“I don’t have time for this,” a female voice snapped from behind the door. “Open. Now!”
I shrugged. Let them kill me or kidnap me or whatever they wanted. As long as I didn’t have to ride a horse or climb stairs, I wouldn’t complain.
I had barely unlocked the door when it flew open and a tall girl pushed past me, surveying the room and then me with a critical eye. She was easily the most beautiful person I’d ever seen. Her wavy hair was deepest auburn, her irises large and golden; her skin was so smooth and flawless that she looked as if her perfect cheekbones had been carved from marble. She wore a cream-colored kefta embroidered in gold and lined in reddish fox fur.
“All Saints,” she said, looking me over. “Have you even bathed? And what happened to your face?”
I flushed bright red, my hand flying to the bruise on my cheek. It had been nearly a week since I’d left camp, and longer since I’d bathed or brushed my hair. I was covered in dirt and blood and the smell of horses. “I—”
But the girl was already shouting orders to the servants who had followed her into the room. “Draw a bath. A hot one. I’ll need my kit, and get her out of those clothes.”
The servants descended upon me, pulling at my buttons.
“Hey!” I shouted, batting their hands away.
The Grisha rolled her eyes. “Hold her down if you have to.”
The servants redoubled their efforts.
“Stop!” I shouted, backing away from them. They hesitated, looking from me to the girl.
Honestly, nothing sounded better than a hot bath and a change of clothes, but I wasn’t about to let some tyrannical redhead push me around. “What is going on? Who are you?”
“I don’t have ti—”
“Make time!” I snapped. “I’ve covered almost two hundred miles on horseback. I haven’t had a good night’s sleep in a week, and I’ve nearly been killed twice. So before I do anything else, you’re going to have to tell me who you are and why it’s so very important that you get my clothes off.”
The redhead took a deep breath and said slowly, as if she were speaking to a child, “My name is Genya. In less than an hour, you will be presented to the King and it is my job to make you look presentable.”
My anger evaporated. I was going to meet the King? “Oh,” I said meekly.
“Yes, ‘oh.’ So, shall we?”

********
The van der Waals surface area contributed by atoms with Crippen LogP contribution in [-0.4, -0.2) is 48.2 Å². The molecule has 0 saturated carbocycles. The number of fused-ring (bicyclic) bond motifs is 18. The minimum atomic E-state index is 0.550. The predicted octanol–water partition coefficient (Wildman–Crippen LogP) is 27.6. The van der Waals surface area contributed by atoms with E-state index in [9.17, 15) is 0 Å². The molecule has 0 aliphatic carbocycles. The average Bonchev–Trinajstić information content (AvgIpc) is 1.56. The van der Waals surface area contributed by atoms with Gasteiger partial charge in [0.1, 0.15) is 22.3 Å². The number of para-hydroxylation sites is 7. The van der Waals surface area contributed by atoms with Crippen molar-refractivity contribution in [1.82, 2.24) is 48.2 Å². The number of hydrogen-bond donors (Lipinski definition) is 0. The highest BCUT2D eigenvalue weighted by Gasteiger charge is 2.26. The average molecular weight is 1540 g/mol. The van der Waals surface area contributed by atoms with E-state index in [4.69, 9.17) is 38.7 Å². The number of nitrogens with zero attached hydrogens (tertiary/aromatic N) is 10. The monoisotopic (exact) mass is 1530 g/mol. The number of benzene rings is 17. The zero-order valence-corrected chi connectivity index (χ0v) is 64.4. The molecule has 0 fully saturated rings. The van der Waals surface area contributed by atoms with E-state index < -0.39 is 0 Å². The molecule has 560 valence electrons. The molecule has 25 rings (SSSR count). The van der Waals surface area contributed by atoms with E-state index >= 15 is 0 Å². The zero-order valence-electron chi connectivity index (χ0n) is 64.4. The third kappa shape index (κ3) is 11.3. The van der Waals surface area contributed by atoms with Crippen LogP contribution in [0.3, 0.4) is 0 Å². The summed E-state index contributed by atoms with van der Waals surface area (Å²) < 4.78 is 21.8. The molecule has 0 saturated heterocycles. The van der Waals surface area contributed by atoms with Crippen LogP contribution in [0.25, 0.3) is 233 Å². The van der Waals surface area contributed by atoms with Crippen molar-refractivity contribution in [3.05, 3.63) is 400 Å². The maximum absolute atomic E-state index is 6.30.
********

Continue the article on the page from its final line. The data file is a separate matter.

I nodded mutely, and Genya clapped her hands. The servants flew into action, yanking at my clothes and dragging me into the bathroom. Last night I’d been too tired to notice the room, but now, even shivering and scared witless at the prospect of having to meet a king, I marveled at the tiny bronze tiles that rippled over every surface and the sunken oval tub of beaten copper that the servants were filling with steaming water. Beside the tub, the wall was covered in a mosaic of shells and shimmering abalone.
“In! In!” said one of the servants, giving me a nudge.
I climbed in. The water was painfully hot, but I endured it rather than try to ease in slowly. Military life had long ago cured me of most of my modesty, but there was something very different about being the only naked person in the room, especially when everyone kept shooting curious glances at me.
I squeaked as one of the servants grabbed my head and began furiously washing my hair. Another leaned over the tub and started scrubbing at my nails.
Once I adjusted to it, the heat of the water felt good on my aching body. I hadn’t had a hot bath in well over a year, and I had never even dreamed that there might be such a tub. Clearly, being Grisha had its benefits. I could have spent an hour just paddling around. But once I had been thoroughly dunked and scrubbed, a servant yanked my arm and ordered, “Out! Out!”
Reluctantly, I climbed from the tub, letting the women dry me roughly with thick towels. One of the younger servants stepped forward with a heavy velvet robe and led me into the bedroom. Then she and the others backed out the door, leaving me alone with Genya.
I watched the redhead warily. She had thrown open the curtains and pulled an elaborately carved wooden table and chair over by the windows.
“Sit,” she commanded. I bridled at her tone, but I obeyed.
A small trunk lay open by her hand, its contents spread out on the tabletop: squat glass jars full of what looked like berries, leaves, and colored powders. I didn’t have a chance to investigate further, because Genya took hold of my chin, peering closely at my face and turning my bruised cheek toward the light from the window. She took a breath and let her fingers travel over my skin. I felt the same prickling sensation I’d experienced when the Healer took care of my wounds from the Fold.
Long minutes passed as I clenched my hands into fists to keep from scratching. Then Genya stepped back and the itching receded. She handed me a small golden hand mirror. The bruise was completely gone. I pressed the skin tentatively, but there was no soreness.
“Thank you,” I said, setting the mirror down and starting to stand. But Genya pushed me right back down into the chair.
“Where do you think you’re going? We’re not done.”
“If the Darkling just wanted you healed, he would have sent a Healer.”
“You’re not a Healer?”
“I’m not wearing red, am I?” Genya retorted, an edge of bitterness to her voice. She gestured to herself. “I’m a Tailor.”
I was baffled. I realized I’d never seen a Grisha in a white kefta. “You’re going to make me a dress?”